I love innovation. I love playing with new services and gadgets. But the only ones I stick with tend to be the ones that are actually useful. Unfortunately, in listening to entrepreneurs at the Defrag conference (and through repeated observation elsewhere), I am startled by how many companies and products seem to be solutions in search of a problem.
In fact, one of the speakers stumbled upon this point, perhaps without realizing it, when he talked about how his company uses email lists very effectively for collaboration among employees, fostering discussion, debate, and sometimes consensus. Yet there are countless vendors here and elsewhere peddling all sorts of feature-laden collaboration tools. Wikis, social networks, and more are all creeping into the entreprise with the promise of being more effective than "traditional" communications tools.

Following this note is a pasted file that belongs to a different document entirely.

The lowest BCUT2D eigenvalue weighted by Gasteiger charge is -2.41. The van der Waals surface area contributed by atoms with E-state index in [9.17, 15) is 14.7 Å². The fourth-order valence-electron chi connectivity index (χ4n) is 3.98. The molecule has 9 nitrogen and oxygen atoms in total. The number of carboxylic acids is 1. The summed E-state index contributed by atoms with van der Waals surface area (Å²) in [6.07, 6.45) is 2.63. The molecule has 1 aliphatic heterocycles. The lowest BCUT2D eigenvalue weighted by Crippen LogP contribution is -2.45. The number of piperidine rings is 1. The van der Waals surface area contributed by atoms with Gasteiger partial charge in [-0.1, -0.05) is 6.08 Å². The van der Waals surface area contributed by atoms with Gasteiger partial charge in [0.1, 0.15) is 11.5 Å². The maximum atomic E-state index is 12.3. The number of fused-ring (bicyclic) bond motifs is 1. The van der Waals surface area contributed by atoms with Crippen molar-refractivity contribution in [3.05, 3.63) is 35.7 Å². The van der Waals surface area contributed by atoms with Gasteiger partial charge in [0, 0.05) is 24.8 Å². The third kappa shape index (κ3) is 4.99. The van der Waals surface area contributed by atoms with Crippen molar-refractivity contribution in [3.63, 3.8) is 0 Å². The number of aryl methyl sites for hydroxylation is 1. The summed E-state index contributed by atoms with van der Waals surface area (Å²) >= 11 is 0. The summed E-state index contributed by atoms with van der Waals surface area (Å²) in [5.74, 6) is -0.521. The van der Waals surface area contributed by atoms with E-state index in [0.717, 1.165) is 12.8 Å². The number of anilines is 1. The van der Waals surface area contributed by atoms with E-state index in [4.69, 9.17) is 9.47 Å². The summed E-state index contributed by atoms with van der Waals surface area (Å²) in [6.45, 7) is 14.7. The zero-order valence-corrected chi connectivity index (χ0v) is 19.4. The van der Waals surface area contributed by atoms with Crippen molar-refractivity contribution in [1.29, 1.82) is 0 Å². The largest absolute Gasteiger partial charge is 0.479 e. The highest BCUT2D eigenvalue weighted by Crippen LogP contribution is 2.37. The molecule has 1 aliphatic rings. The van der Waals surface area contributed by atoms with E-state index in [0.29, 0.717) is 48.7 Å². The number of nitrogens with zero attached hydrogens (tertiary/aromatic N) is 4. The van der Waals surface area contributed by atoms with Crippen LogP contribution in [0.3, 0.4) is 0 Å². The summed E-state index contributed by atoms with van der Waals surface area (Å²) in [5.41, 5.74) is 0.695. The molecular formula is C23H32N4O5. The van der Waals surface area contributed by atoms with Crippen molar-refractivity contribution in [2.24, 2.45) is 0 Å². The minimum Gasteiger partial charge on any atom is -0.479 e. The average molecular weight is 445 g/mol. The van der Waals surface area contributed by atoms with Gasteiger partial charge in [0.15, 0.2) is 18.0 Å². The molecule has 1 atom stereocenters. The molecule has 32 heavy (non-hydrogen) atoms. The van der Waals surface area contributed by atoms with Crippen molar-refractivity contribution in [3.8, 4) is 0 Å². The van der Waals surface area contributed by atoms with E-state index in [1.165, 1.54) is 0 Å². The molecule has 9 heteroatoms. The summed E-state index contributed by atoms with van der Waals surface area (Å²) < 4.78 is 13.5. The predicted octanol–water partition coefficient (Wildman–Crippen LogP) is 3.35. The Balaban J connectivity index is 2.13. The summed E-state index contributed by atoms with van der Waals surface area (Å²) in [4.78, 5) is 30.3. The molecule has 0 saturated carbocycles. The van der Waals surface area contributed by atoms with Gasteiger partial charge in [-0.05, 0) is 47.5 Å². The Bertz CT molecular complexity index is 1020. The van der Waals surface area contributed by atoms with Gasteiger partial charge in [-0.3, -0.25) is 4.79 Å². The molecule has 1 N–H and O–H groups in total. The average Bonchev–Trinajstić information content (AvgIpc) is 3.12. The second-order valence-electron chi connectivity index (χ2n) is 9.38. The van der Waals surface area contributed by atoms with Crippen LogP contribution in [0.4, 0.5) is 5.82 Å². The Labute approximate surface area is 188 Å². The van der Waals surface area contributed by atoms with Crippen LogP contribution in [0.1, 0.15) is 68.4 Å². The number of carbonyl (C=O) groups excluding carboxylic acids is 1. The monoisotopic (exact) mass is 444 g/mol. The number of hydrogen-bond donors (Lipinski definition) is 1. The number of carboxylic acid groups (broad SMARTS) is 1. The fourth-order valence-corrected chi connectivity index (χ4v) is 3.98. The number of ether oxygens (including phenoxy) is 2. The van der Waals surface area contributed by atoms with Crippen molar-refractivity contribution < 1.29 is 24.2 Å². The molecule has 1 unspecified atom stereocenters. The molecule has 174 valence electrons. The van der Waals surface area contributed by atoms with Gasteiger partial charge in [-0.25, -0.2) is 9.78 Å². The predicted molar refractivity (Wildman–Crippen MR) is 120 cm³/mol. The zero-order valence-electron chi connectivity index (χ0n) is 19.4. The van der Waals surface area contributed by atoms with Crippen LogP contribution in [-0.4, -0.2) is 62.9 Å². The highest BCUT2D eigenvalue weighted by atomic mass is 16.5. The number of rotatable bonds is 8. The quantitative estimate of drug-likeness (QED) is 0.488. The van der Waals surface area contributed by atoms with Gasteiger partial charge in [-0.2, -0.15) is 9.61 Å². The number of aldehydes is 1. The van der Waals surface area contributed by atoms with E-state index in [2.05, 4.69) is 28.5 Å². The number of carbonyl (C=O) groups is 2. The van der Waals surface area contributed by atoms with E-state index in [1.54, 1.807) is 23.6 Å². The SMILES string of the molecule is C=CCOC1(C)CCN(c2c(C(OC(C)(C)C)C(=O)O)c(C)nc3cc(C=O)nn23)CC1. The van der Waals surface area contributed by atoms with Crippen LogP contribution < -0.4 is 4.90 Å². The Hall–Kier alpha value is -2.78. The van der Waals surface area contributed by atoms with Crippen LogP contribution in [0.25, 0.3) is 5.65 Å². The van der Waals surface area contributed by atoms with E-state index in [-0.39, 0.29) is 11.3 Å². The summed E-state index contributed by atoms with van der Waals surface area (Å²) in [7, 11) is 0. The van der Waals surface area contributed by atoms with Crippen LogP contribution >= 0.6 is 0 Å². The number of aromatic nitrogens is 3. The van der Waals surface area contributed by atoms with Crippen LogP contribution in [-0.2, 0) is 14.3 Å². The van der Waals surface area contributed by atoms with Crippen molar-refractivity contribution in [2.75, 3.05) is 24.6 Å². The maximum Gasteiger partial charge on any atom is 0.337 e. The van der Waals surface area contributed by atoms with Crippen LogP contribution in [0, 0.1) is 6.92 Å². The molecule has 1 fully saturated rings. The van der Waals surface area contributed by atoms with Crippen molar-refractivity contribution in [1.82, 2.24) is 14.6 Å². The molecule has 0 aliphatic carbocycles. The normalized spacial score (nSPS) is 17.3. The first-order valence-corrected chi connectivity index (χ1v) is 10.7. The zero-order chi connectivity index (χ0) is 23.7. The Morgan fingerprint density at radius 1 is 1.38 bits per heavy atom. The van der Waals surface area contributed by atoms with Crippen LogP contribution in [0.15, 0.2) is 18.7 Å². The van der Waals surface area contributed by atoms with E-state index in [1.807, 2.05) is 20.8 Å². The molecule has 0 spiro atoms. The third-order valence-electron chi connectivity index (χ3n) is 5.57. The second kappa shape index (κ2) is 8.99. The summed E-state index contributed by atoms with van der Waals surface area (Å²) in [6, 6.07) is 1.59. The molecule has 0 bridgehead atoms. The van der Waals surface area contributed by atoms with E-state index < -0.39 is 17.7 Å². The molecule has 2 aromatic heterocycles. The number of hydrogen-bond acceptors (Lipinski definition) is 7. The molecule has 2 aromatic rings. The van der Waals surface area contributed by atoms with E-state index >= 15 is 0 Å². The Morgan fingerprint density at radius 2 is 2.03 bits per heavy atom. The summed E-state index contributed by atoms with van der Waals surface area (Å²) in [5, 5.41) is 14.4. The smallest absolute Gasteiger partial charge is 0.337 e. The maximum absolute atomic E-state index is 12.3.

But I really wonder whether or not email might not be a better solution in most cases. Getting users to adopt RSS or forcing them to visit an intranet site doesn’t seem like a viable concept for most companies. I have no doubt that there is a place for this sort of technology, but I think that some of the efforts that my fellow tech enthusiasts are making could prove to be counterproductive. Slower, more managed growth of these tools in ways in which they are actually useful will have greater long-term benefits to the enterprise and to the entrepreneurs, at a slight short-term expense to startups looking to grow quickly to impress investors.
Exponential growth in advance of a flameout should never be considered more valuable than steady, sustainable growth. Let’s not overcomplicate things in search of that short-term buzz; think of the benefits to the user. Somtimes the old way may still be the best way.